In Montgomery County, protesters spoke of George Floyd and another death at home

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June 5, 2020
By Dan Lamothe
Hundreds gathered Thursday evening at Montgomery Blair High School in Silver Spring to protest police violence and the recent fatal shooting by a Montgomery police officer.
Hundreds gathered Thursday evening at Montgomery Blair High School in Silver Spring to protest police violence and the recent fatal shooting by a Montgomery police officer. (Dan Lamothe/The Washington Post)

More than 300 vehicles strong, a “car parade protest” poured into a Montgomery County high school parking lot Thursday evening to demonstrate against police violence and a recent fatal shooting by a Montgomery police officer.

“I’m heartened to see this crowd. I’m heartened to see all of the different people of different backgrounds, because we have got to do this together,” said Zakiya Sankara-Jabar of the group Racial Justice Now, one of about a dozen speakers who addressed the crowd after they exited their cars.

Sankara-Jabar said the recent protests around the country — large and diverse — had made a big impression compared with protests she has attended in years past. “This is different,” she said to enthusiastic cheers.

The crowd at Montgomery Blair High School was peaceful. Police reported no arrests or property damage.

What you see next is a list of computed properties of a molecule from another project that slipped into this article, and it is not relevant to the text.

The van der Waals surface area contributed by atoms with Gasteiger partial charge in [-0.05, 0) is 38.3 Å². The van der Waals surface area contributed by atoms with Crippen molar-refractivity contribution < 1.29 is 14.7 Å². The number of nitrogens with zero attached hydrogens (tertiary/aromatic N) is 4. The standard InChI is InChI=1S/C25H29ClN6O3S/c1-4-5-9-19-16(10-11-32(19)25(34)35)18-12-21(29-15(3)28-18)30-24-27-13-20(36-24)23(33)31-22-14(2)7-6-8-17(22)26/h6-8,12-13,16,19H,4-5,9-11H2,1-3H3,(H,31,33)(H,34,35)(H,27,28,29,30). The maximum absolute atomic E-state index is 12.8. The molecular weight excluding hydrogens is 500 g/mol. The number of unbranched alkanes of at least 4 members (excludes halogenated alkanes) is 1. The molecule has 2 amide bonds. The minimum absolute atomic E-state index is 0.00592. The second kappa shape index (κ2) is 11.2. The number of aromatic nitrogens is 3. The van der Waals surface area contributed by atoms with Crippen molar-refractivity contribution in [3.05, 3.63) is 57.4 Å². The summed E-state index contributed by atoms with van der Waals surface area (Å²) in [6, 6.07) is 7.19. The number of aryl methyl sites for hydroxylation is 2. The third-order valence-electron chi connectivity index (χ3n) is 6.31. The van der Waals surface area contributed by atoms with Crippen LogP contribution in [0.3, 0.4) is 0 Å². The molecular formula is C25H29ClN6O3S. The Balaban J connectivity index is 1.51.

The caravan began in the White Oak section of Montgomery, passed by the county police department’s Silver Spring district station and ended up at Blair. Cars started arriving there at 5:45 p.m. and the speakers wrapped up just before 8 p.m., just before heavy rains came down.

Beyond the death of George Floyd, the protest addressed the death of Finan Berhe, 30, who was by fatally shot by Montgomery police Sgt. David Cohen on May 7.

Cohen’s body-worn camera video, released by the police, showed that Berhe charged the officer in a townhouse parking lot while holding a large kitchen knife. Cohen fired five rounds as Berhe closed in on him.

Katie Stauss, who helped organize the protest and is co-chair of the Silver Spring Justice Coalition, said Cohen was too quick to pull out his gun and point it at Berhe.

“Cohen should have de-escalated the situation,” she said, adding, “Police draw their guns and shoot because they are not held accountable.”

Cohen’s attorney, James Shalleck, said the shooting was tragic but justified.

“From the body-cam footage, he tried to warn the deceased to put down the knife and even said, ‘I don’t want to shoot you,’ ” Shalleck said. “The deceased sprinted at the officer with a large knife in his hand. The officer had no choice but to defend his life.”

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